[/quote]

I think we can safely assume that God’s will is not thwarted by statistical chance.
If it is true that God desires that all be saved, then that means that he must therefore, give the grace necessary to every single person to be able to be saved, for without grace we cannot be saved.

Therefore, one way to think of this, is that if one didn’t make it to later in life, then they did not freely respond to God’s free gift of salvation in grace because they did not cooperate with the grace which they have surely been given.

Thus, they are lost not out of God’s will being thwarted, but by their lack of cooperation with God’s gift of grace, which we know he gives to everyone.

This is one way in which it was presented to me. I can accept this explanation once someone has reached the age of reason, however, I have problems with it for infants.

the way that was explained to me was that God foresaw their demerits (sin), and did not give them the grace of final perseverence based on their sin, not on God’s will to predestine them to salvation.
That one is a little harder for me to understand because it brings us into predestination and God’s grace to predestine one and allow another to be reprobate.
The explanation that an unbaptized infant was lost due to their forseen de-merit.

If i understand correctly, this is the position of the followers of Fr. Feeney. I know that name makes people go all crazy, but i think that presented in that light, it is not contrary to the Church’s teaching on predestination and salvation.


#20

[quote=Dan-Man916]I think we can safely assume that God’s will is not thwarted by statistical chance.
If it is true that God desires that all be saved, then that means that he must therefore, give the grace necessary to every single person to be able to be saved, for without grace we cannot be saved.

Therefore, one way to think of this, is that if one didn’t make it to later in life, then they did not freely respond to God’s free gift of salvation in grace because they did not cooperate with the grace which they have surely been given.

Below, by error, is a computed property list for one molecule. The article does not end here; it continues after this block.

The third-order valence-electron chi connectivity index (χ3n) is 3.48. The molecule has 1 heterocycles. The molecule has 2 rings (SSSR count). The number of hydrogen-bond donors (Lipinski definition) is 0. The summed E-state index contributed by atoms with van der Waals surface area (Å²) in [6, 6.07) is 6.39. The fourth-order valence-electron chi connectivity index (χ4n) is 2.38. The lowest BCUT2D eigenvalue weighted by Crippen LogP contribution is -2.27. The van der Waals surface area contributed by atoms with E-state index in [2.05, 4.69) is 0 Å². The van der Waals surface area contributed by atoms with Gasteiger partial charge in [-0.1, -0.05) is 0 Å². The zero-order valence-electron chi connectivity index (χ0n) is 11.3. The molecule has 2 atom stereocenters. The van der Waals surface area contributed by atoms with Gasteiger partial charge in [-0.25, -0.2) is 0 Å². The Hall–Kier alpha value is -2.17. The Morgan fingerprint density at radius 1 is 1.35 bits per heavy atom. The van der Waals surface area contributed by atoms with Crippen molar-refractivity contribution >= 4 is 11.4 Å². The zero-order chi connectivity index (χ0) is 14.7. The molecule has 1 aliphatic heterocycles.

Thus, they are lost not out of God’s will being thwarted, but by their lack of cooperation with God’s gift of grace, which we know he gives to everyone.

This is one way in which it was presented to me. I can accept this explanation once someone has reached the age of reason, however, I have problems with it for infants.

the way that was explained to me was that God foresaw their demerits (sin), and did not give them the grace of final perseverence based on their sin, not on God’s will to predestine them to salvation.
That one is a little harder for me to understand because it brings us into predestination and God’s grace to predestine one and allow another to be reprobate.
The explanation that an unbaptized infant was lost due to their forseen de-merit.

If i understand correctly, this is the position of the followers of Fr. Feeney. I know that name makes people go all crazy, but i think that presented in that light, it is not contrary to the Church’s teaching on predestination and salvation.
[/quote]

St. Ignatius advises not to speculate on predestination, that good for me. What I want to follow is the Church’s teaching that has been proclaimed. To deny Limbo would do damage to already established teachings as in :

Council of Lyons II: “…The souls of those who die in mortal sin or with original sin only, however, immediately descend to hell, to be punished with different punishments…-- (Denzinger 464)

Council of Florence: “…Moreover, the souls of those who depart in actual mortal sin or in original sin only, descend immediately into hell but to undergo punishments of different kinds.— (Denzinger 693)